It’s time to roundup the bills related to computer technology that the Hawai‘i legislature is considering in its 2014 regular session. Click here for a chart summarizing the proposed legislation. Here are the highlights:
Social Media and Internet Account Passwords: Several bills to prohibit improper requests for access to personal social media accounts of employees and students were introduced in the 2013 session. None of the them passed. This year, HB2415 renews the effort to outlaw improper social media password requests.
Internet Sales Tax: HB1651 would require online companies with arrangements with Hawaii merchants for referral of business to collect use taxes on sales made in Hawaii. This bill would affect online retailers like Amazon, who allows local merchants to sell their products through Amazon Marketplace.
Restrictive Covenants: In an effort to encourage the development of technology business in Hawai‘i, a state with a relatively small geographic area, two bills (HB2617 and SB3126) would prohibit technology businesses from requiring employees to enter into noncompete agreements and restrictive covenants. “Technology business” is defined as “a trade or business that relies on software development, information technology, or both.”
Cybersquatting: SB2958 would put the burden on a cybersquatter to prove that it did not register a domain name in bad faith or with intent to use it in an unlawful manner, provided that the person claiming cybersquatting can demonstrate the potential of immediate and irreparable harm through misuse of the domain name.
Cybersecurity Council: SB2474 would establish the Hawai‘i cybersecurity, economic, education, anfrastructure security council.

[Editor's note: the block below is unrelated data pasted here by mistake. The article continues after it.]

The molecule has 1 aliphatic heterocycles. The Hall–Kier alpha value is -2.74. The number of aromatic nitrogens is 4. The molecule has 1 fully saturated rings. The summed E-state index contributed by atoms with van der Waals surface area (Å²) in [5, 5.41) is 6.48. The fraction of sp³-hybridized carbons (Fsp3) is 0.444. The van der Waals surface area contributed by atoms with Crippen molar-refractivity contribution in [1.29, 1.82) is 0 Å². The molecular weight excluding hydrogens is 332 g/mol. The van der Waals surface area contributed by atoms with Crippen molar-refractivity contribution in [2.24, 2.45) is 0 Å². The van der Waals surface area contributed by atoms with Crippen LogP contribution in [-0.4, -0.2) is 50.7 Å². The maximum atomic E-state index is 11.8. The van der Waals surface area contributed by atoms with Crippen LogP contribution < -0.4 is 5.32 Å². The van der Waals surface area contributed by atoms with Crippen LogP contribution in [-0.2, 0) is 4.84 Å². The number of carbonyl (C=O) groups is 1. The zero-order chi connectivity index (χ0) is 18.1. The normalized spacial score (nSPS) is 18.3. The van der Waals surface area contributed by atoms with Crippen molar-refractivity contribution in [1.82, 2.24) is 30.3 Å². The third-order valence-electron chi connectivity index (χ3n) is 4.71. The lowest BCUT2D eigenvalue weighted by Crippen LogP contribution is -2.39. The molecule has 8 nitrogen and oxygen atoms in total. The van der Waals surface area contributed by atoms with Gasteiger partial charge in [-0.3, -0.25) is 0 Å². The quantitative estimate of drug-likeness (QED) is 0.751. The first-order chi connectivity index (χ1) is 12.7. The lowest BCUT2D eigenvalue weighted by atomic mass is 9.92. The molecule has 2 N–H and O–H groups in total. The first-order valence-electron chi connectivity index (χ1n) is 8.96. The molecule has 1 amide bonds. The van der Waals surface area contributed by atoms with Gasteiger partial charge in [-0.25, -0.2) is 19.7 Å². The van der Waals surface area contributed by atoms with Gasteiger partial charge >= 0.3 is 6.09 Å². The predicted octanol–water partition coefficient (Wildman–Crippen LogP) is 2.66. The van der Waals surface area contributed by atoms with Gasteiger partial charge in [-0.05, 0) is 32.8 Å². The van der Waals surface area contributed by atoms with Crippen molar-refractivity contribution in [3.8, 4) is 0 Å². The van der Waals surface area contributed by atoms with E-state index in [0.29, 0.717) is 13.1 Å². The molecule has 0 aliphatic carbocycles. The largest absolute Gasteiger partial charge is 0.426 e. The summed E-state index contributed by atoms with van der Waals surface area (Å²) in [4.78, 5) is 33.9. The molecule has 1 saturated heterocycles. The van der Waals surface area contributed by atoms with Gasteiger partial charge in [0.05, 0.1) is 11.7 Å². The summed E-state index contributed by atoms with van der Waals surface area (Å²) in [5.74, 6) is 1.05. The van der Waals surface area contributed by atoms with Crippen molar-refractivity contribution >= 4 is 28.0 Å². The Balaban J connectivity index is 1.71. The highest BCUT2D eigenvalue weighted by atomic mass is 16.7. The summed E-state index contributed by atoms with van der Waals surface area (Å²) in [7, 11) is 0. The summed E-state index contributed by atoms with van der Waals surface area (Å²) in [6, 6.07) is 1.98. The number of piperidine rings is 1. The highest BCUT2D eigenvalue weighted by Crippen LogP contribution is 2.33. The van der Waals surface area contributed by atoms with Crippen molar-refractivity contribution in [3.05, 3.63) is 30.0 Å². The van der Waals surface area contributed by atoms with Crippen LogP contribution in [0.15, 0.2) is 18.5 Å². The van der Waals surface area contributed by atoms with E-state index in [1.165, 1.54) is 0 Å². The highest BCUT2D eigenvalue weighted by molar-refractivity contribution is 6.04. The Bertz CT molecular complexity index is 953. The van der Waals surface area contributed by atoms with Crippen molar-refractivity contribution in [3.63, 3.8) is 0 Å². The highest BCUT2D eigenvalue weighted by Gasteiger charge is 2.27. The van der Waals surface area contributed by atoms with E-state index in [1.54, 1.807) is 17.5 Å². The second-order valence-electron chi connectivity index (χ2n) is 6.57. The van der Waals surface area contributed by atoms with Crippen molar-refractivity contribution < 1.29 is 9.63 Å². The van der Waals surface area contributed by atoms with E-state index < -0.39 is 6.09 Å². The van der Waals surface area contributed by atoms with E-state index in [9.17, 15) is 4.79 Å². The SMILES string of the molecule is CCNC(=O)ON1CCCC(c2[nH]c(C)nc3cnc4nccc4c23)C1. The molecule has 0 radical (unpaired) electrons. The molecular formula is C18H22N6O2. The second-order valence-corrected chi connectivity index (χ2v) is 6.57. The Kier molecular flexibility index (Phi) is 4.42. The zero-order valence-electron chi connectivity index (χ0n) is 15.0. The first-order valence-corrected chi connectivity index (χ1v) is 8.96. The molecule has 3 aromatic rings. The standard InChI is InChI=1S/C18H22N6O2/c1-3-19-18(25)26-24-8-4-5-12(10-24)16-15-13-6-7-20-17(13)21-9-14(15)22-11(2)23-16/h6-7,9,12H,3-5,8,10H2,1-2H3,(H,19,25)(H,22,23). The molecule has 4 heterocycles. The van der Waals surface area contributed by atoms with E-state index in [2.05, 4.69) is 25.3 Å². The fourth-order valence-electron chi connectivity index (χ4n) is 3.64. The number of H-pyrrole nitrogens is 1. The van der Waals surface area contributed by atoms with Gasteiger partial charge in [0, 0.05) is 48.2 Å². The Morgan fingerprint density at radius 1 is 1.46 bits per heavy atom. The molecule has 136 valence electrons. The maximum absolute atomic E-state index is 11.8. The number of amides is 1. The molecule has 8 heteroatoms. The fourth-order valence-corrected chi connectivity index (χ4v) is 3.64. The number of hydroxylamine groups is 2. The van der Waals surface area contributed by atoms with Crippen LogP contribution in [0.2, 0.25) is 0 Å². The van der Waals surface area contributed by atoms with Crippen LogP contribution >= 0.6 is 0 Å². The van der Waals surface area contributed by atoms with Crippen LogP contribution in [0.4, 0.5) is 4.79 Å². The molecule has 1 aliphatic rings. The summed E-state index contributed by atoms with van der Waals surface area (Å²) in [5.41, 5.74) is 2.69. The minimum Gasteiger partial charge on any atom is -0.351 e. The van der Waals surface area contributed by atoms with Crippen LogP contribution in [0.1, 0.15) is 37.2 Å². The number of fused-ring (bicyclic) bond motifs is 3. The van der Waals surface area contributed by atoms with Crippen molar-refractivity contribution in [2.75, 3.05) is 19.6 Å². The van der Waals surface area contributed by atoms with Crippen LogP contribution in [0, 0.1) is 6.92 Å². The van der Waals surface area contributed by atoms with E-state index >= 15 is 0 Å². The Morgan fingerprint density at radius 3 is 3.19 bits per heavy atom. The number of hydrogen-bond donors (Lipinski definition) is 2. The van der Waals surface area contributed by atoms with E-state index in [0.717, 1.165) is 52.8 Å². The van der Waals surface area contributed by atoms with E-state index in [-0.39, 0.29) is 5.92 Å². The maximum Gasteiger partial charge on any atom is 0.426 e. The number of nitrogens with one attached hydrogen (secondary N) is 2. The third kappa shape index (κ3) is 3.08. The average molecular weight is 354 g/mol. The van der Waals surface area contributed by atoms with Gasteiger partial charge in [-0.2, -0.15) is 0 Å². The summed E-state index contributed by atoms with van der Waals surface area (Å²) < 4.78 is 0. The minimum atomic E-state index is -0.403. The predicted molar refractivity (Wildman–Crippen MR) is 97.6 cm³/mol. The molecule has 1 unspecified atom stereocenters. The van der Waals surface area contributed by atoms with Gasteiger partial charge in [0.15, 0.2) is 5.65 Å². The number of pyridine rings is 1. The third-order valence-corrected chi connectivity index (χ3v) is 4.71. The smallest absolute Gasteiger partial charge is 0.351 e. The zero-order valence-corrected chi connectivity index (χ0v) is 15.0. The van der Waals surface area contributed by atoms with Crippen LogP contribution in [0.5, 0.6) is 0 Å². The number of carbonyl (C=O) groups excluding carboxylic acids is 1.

Mobile Devices: Three bills (HB1509, HB1896, and SB2729) would make it a State offense to use a mobile electronic device while operating a motor vehicle. Certain counties already have similar laws.
3D Printing: In response to the rising availability of 3D printers, HB1802 would make it a crime to create, possess, sell, trade, or give another person a firearm made with digital manufacturing technology.
Computer crimes: A series of bills criminalizes various kinds of computer activity, including unauthorized access to a computer or network and damage to a “critical infrastructure computer” (HB1640); theft of a computer (HB1644); or personal electronic device for storing or retrieving personal information (HB2080); and revenge porn (SB2319).
Hawai‘i has jumped on the bandwagon of states (along with 31 other states, according to the National Conference of State Legislatures) introducing legislation to ban employers from requesting access to social media accounts of job applicants. Several bills on the subject were introduced in this year’s legislative session, but the one that appears to have the best chance of becoming law is HB713 H.D. 2 S.D. 1 (HB713). The bill has passed the House and gained the approval of two Senate committees. Next up for the bill is review by the Senate Judiciary Committee. As HB713 gains traction, let’s take a look at what it says and some issues it raises in its current form.
SUMMARY OF HB713, H.D. 2